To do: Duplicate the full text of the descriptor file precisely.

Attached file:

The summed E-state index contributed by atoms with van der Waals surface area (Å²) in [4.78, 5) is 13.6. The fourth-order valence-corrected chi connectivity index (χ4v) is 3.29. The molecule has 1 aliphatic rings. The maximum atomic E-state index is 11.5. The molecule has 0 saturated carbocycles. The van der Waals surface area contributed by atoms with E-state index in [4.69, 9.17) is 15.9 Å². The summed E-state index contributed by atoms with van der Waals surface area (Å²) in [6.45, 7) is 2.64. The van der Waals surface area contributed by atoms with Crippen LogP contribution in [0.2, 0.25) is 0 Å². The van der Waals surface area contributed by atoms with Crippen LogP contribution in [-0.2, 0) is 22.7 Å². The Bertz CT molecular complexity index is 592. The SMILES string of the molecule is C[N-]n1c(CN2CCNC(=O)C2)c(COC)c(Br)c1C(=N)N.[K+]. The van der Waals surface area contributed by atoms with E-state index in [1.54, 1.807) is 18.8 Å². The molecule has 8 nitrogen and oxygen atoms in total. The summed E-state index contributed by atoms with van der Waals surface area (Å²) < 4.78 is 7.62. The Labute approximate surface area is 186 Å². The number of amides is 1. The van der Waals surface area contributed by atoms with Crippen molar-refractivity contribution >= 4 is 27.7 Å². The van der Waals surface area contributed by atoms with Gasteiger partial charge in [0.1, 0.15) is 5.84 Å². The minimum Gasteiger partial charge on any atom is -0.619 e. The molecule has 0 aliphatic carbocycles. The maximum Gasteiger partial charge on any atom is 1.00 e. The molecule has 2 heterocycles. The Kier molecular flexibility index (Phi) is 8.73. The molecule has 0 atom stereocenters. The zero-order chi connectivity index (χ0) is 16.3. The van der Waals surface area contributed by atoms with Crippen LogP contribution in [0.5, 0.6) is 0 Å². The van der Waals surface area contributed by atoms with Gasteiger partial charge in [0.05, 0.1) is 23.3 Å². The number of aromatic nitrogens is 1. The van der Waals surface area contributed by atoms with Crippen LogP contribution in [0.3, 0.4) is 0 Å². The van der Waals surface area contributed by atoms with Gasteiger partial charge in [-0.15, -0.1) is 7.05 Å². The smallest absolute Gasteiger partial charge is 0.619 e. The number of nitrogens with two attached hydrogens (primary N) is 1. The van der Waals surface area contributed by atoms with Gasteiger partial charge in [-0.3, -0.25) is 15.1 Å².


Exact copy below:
The summed E-state index contributed by atoms with van der Waals surface area (Å²) in [4.78, 5) is 13.6. The fourth-order valence-corrected chi connectivity index (χ4v) is 3.29. The molecule has 1 aliphatic rings. The maximum atomic E-state index is 11.5. The molecule has 0 saturated carbocycles. The van der Waals surface area contributed by atoms with E-state index in [4.69, 9.17) is 15.9 Å². The summed E-state index contributed by atoms with van der Waals surface area (Å²) in [6.45, 7) is 2.64. The van der Waals surface area contributed by atoms with Crippen LogP contribution in [0.2, 0.25) is 0 Å². The van der Waals surface area contributed by atoms with Crippen LogP contribution in [-0.2, 0) is 22.7 Å². The Bertz CT molecular complexity index is 592. The SMILES string of the molecule is C[N-]n1c(CN2CCNC(=O)C2)c(COC)c(Br)c1C(=N)N.[K+]. The van der Waals surface area contributed by atoms with E-state index in [1.54, 1.807) is 18.8 Å². The molecule has 8 nitrogen and oxygen atoms in total. The summed E-state index contributed by atoms with van der Waals surface area (Å²) < 4.78 is 7.62. The Labute approximate surface area is 186 Å². The number of amides is 1. The van der Waals surface area contributed by atoms with Crippen molar-refractivity contribution >= 4 is 27.7 Å². The van der Waals surface area contributed by atoms with Gasteiger partial charge in [0.1, 0.15) is 5.84 Å². The minimum Gasteiger partial charge on any atom is -0.619 e. The molecule has 0 aliphatic carbocycles. The maximum Gasteiger partial charge on any atom is 1.00 e. The molecule has 2 heterocycles. The Kier molecular flexibility index (Phi) is 8.73. The molecule has 0 atom stereocenters. The zero-order chi connectivity index (χ0) is 16.3. The van der Waals surface area contributed by atoms with Crippen LogP contribution in [0.5, 0.6) is 0 Å². The van der Waals surface area contributed by atoms with Gasteiger partial charge in [0.05, 0.1) is 23.3 Å². The number of aromatic nitrogens is 1. The van der Waals surface area contributed by atoms with Crippen LogP contribution in [0.3, 0.4) is 0 Å². The van der Waals surface area contributed by atoms with Gasteiger partial charge in [-0.15, -0.1) is 7.05 Å². The smallest absolute Gasteiger partial charge is 0.619 e. The number of nitrogens with two attached hydrogens (primary N) is 1. The van der Waals surface area contributed by atoms with Gasteiger partial charge in [-0.3, -0.25) is 15.1 Å².